However, despite all these drawbacks RFID is a very helpful tool for the libraries to streamline their management.

Sharing Books with Children

One of my first memories of childhood is that of my mother reading Dr. Seuss books to me in a big brown recliner in our living room. That memory brings with it sounds and smells and a general feeling of safety and comfort that never fades, even after all these years. Naturally, one of the first memories I have of my own first born child is sitting in a big chair and reading Little Golden Books to him.

Sharing books and reading with my children is as natural as giving them baths and making their breakfast. It’s just something I do everyday, and it’s one of the most pleasurable moments of my day. I love to hold my two year old in my lap while we snuggle up and look through his ever growing library of books. His favorite books change weekly as his interests broaden. Books open up the world to him and his imagination is bubbling over with new ideas every day.

More than just telling a story, books help children better understand their own ideas and feelings and often calm an upset toddler when nothing else will work. They see and hear about other kids like them and others from around the world who are different. We’ve all seen little kids acting out the stories they hear. As a child I spent many afternoons pretending to be the characters from my favorite books. Just recently my son was playing ‘Dr.Dan. The Bandage Man’, a current favorite Little Golden Book.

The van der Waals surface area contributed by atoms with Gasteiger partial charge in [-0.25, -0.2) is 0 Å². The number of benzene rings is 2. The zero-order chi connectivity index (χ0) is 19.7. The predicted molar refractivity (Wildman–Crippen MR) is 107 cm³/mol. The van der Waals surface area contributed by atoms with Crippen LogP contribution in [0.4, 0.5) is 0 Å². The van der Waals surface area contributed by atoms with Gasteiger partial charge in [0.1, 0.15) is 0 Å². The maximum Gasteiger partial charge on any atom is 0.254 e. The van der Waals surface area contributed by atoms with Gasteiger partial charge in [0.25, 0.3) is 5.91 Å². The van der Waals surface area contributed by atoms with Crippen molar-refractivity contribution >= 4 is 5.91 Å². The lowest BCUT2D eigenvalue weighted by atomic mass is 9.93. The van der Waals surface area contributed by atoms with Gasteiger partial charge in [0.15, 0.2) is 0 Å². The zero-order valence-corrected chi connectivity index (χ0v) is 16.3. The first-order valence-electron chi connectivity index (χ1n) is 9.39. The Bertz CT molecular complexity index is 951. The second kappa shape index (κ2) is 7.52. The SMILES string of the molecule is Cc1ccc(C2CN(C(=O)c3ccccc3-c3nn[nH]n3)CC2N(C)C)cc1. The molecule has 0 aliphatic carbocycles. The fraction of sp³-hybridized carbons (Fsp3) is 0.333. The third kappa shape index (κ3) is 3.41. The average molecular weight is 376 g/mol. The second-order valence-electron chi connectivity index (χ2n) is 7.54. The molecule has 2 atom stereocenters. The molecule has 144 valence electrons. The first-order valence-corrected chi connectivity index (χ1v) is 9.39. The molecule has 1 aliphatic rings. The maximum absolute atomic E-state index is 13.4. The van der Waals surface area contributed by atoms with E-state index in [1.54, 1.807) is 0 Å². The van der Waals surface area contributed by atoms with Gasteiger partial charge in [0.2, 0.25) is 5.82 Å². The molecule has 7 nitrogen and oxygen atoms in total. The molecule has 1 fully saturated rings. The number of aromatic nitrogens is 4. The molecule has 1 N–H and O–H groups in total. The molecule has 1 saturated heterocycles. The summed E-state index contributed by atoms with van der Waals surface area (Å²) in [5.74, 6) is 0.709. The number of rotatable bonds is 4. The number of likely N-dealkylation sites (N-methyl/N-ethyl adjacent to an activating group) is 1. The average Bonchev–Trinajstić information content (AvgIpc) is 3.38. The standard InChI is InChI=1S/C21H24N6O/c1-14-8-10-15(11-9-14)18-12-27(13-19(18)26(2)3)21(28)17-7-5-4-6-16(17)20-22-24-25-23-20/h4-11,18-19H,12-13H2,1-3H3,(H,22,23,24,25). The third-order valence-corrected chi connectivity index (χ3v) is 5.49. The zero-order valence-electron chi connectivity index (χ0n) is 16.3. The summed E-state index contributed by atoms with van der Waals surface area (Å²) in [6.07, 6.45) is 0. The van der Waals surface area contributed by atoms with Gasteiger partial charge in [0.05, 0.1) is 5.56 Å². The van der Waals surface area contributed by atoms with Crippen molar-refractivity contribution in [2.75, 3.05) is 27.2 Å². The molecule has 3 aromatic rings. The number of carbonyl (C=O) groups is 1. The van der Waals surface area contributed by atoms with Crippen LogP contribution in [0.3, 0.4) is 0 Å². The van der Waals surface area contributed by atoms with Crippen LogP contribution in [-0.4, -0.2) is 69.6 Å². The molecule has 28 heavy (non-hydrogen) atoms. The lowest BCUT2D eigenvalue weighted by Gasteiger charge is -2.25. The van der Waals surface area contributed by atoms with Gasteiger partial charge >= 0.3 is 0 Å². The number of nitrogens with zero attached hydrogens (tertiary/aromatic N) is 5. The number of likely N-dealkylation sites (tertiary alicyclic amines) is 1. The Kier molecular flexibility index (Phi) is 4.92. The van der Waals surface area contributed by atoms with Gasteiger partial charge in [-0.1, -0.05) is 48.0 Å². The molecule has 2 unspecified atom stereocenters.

Although reading with children is so very rewarding for both adult and child, little kids need time to look at books alone. This allows them the opportunity to look at the pictures and develop the habit of ‘reading’ even though they can’t yet read. In my Family Child Care, I have different ‘libraries’ available in different rooms in my home. The kids have labeled these areas ‘libraries’ themselves, and will often rotate the books from room to room and act out ‘going to the library’ daily. Imagine my surprise when I first witnessed a three year old taking the younger kids ‘to the library.’

Because books are a very user-friendly activity and require no prep or cleanup other than returning them to the ‘library’, parents can and should use any opportunity to share books with their young children. Long car or plane trips, waiting rooms, in shopping carts, you name it, you can hand a child a book and make just about any transition or otherwise boring activity exciting. Books and reading can be both a group or individual activity, and many children who are normally shy in a group setting will sit in the reading circle and share story-time while making new friends.

By sharing books with your young child, you are planting a precious memory that will last a lifetime for both parent and child. They in turn will continue the tradition with their own children and remember those special times. A world of experiences and ideas are waiting for you to introduce to them.